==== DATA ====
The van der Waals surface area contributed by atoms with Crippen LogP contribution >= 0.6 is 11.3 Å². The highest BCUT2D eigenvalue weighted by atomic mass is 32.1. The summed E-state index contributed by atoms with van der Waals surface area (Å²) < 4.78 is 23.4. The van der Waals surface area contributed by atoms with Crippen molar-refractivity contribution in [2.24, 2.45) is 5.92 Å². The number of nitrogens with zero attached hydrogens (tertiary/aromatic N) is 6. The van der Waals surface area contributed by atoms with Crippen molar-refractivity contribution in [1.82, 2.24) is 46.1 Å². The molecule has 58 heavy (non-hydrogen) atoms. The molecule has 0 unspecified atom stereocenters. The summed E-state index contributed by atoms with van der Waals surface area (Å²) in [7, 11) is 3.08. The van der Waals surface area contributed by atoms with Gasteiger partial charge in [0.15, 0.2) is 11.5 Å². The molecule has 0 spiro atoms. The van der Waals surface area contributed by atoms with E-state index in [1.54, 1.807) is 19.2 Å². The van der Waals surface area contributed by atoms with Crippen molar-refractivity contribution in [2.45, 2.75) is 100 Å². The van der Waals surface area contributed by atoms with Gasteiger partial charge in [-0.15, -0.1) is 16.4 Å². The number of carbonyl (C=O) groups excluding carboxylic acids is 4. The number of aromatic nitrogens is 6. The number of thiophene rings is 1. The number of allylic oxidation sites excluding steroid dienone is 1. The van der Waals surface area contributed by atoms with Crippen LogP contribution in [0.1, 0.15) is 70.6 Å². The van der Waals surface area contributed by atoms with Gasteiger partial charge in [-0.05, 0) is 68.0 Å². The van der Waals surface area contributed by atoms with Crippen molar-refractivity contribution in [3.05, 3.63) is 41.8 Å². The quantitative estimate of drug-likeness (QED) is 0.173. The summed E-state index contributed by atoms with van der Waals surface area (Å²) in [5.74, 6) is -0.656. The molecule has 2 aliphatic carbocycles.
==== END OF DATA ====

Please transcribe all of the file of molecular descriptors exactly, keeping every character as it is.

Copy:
The van der Waals surface area contributed by atoms with Crippen LogP contribution >= 0.6 is 11.3 Å². The highest BCUT2D eigenvalue weighted by atomic mass is 32.1. The summed E-state index contributed by atoms with van der Waals surface area (Å²) < 4.78 is 23.4. The van der Waals surface area contributed by atoms with Crippen molar-refractivity contribution in [2.24, 2.45) is 5.92 Å². The number of nitrogens with zero attached hydrogens (tertiary/aromatic N) is 6. The van der Waals surface area contributed by atoms with Crippen molar-refractivity contribution in [1.82, 2.24) is 46.1 Å². The molecule has 58 heavy (non-hydrogen) atoms. The molecule has 0 unspecified atom stereocenters. The summed E-state index contributed by atoms with van der Waals surface area (Å²) in [7, 11) is 3.08. The van der Waals surface area contributed by atoms with Gasteiger partial charge in [0.15, 0.2) is 11.5 Å². The molecule has 0 spiro atoms. The van der Waals surface area contributed by atoms with E-state index in [1.54, 1.807) is 19.2 Å². The van der Waals surface area contributed by atoms with Crippen molar-refractivity contribution in [2.45, 2.75) is 100 Å². The van der Waals surface area contributed by atoms with Gasteiger partial charge in [-0.15, -0.1) is 16.4 Å². The number of carbonyl (C=O) groups excluding carboxylic acids is 4. The number of aromatic nitrogens is 6. The number of thiophene rings is 1. The number of allylic oxidation sites excluding steroid dienone is 1. The van der Waals surface area contributed by atoms with Crippen LogP contribution in [0.1, 0.15) is 70.6 Å². The van der Waals surface area contributed by atoms with Gasteiger partial charge in [-0.05, 0) is 68.0 Å². The van der Waals surface area contributed by atoms with Crippen molar-refractivity contribution in [3.05, 3.63) is 41.8 Å². The quantitative estimate of drug-likeness (QED) is 0.173. The summed E-state index contributed by atoms with van der Waals surface area (Å²) in [5.74, 6) is -0.656. The molecule has 2 aliphatic carbocycles.